As healthcare reform continues focus on the service delivery model for rehabilitation services, “transition” is now the verbiage to use versus the traditional term of “discharge”. As a verb, transition is the process or period of changing from one state or condition to another; as a noun, it means to undergo or cause to undergo a process or period of transition. Our goal is to adequately prepare the resident to be successful in their next level of care.
Top level researchers have identified seven key metrics linked to transition. These include:
- A formal operational planning process
- Transfer of information
- Engagement of the healthcare provider
- Engagement and engagement of the resident/caregiver
- Shared accountability
- Medication management
- Follow up care
It is very important to clearly understand the importance of resident and caregiver communication regarding their transition expectations. By establishing goals upon admission, we can utilize a variety of educational experiences to facilitate optimal understanding and accountability. Many of our residents do not have clear understanding of their medical condition, and they lack the ability to monitor the signs and symptoms of their disease or injuries. Their medications may be altered frequently during transitions. They may lack a clear understanding of their discharge needs. They look to us, their healthcare provider, for guidance — and it is our responsibility to offer this to the best of our knowledge and abilities.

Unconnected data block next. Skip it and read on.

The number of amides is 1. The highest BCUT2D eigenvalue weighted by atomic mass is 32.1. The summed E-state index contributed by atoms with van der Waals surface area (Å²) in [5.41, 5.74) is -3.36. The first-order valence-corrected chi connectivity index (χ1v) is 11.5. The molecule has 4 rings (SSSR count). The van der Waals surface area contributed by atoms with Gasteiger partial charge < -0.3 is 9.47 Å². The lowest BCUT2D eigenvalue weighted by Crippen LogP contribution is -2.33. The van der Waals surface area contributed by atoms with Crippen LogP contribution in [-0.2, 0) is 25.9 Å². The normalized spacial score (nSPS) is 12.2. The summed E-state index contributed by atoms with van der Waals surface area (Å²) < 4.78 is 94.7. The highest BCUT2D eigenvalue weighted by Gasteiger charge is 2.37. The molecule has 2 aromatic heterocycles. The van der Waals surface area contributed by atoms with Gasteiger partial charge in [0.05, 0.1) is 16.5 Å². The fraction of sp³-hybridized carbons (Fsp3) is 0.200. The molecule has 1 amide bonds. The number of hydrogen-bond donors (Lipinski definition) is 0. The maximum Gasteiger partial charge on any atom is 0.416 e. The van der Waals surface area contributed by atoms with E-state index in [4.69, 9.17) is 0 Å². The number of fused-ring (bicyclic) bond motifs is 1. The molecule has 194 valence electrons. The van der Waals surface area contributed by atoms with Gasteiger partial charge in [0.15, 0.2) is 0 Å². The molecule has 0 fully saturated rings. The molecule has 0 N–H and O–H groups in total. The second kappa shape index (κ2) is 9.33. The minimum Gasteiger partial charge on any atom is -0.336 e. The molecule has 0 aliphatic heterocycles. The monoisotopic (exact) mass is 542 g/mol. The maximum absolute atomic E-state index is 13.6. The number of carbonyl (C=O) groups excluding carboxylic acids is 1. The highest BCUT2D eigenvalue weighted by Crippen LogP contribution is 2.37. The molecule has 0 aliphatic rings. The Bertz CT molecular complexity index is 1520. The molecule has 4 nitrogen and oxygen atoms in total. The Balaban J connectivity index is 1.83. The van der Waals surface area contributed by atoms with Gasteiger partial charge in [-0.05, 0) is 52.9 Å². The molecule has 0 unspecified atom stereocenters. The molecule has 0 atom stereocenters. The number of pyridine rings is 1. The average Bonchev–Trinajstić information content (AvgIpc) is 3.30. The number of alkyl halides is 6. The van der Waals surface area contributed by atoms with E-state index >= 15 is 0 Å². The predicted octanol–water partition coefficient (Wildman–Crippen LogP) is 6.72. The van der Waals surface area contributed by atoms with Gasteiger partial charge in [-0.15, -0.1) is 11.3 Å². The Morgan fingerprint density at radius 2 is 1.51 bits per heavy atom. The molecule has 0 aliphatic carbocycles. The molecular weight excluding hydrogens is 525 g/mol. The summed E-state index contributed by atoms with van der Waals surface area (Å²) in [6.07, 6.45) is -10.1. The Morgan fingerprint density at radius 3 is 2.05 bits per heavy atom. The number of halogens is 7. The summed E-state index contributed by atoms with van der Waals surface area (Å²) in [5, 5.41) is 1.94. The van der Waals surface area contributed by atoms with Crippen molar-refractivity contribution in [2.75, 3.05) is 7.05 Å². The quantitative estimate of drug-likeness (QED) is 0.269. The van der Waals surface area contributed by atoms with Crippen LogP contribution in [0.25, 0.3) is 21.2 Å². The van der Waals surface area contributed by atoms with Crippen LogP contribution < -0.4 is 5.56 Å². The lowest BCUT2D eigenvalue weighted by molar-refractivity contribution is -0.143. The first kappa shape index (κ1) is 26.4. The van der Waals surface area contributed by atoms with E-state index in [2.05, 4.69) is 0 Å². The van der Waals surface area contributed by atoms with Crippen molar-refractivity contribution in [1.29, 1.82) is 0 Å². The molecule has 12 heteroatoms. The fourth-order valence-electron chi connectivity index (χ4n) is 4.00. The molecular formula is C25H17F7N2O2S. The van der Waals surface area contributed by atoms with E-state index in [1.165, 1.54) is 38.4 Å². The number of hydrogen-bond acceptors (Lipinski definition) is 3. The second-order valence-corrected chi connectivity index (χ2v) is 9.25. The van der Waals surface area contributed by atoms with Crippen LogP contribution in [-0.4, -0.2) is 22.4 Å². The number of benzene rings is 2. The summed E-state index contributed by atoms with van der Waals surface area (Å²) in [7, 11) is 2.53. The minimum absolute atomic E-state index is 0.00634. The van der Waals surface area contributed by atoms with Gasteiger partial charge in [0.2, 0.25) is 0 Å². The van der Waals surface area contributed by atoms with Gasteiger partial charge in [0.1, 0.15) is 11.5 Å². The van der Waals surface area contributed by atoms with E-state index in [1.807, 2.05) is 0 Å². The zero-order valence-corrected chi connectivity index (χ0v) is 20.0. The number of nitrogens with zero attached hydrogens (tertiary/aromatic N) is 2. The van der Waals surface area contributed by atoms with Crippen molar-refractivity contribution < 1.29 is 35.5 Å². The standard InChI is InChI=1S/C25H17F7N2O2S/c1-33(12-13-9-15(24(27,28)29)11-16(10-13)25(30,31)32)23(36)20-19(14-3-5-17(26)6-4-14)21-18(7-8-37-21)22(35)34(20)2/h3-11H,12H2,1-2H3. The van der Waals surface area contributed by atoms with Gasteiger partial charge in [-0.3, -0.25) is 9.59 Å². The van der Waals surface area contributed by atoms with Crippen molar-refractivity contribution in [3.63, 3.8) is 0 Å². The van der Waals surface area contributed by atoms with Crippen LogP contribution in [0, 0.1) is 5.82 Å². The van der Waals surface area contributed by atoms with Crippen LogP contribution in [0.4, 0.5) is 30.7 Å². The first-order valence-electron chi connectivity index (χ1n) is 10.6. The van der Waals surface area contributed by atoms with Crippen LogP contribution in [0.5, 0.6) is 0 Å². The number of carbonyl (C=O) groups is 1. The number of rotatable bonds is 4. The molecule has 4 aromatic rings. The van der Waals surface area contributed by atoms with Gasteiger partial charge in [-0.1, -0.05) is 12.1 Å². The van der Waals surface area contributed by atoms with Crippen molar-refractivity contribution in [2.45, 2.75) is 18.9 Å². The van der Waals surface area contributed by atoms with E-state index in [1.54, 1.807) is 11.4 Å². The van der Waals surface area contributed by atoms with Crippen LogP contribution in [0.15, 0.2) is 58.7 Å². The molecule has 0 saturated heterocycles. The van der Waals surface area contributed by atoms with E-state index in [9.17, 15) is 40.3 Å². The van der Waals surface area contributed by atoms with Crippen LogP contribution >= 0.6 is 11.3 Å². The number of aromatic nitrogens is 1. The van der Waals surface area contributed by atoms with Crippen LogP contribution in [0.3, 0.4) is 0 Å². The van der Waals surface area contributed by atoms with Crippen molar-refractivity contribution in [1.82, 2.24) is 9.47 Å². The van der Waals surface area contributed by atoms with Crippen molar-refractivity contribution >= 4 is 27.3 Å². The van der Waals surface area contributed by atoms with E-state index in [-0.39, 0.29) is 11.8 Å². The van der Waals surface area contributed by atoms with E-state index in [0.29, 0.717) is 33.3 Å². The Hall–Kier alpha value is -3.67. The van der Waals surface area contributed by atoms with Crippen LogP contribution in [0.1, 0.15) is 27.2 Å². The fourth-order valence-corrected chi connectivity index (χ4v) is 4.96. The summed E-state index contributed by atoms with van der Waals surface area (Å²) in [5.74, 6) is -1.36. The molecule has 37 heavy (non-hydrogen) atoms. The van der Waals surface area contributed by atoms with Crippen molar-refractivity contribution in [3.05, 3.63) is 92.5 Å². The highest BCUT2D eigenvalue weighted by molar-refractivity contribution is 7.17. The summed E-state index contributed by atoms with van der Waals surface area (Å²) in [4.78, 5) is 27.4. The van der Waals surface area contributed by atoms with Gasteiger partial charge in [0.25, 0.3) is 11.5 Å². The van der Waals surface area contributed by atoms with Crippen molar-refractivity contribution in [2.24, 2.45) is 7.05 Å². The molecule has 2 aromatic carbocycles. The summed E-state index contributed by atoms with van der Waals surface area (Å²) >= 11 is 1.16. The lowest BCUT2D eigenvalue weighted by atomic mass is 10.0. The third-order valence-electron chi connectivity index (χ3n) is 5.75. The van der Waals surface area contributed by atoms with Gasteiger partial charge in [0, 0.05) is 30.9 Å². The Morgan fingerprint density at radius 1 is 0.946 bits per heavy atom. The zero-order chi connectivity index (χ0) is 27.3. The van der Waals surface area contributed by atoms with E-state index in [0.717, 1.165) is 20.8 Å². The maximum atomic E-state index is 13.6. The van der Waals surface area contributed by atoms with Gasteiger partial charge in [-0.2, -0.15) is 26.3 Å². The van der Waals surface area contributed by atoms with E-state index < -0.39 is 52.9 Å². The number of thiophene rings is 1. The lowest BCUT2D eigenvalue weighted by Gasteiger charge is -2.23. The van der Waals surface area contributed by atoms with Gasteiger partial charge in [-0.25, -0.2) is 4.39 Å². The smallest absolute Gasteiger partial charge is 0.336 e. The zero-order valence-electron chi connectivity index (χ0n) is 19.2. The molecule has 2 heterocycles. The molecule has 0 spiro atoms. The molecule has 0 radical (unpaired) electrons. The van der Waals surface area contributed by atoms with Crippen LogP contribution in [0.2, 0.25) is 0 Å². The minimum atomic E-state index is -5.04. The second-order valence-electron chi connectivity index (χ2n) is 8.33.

It may be beneficial to review therapy care plans with the following questions in mind:
- Are the plans functional and relevant to the specific needs of the resident in the anticipated discharge location?
- Will our resident will be able to function independently or will they require the support of a caregiver?
- Will environmental modifications be required?
- Do we have a picture of the home environment via measurements and photos?
- Do we understand our role as a patient advocate?
- What resources do we use in our role as a health advocate?
- Do we feel comfortable in our role as a health educator?
- Do we comfortable with the principles of adult learning?
- Can we optimize opportunities to improve our collaboration with the interdisciplinary team?
Education for our residents and caregivers can easily be proven in individual and group settings. The Ohio State University webpage has extensive resources which can be beneficial as we focus on innovative transition planning, found here.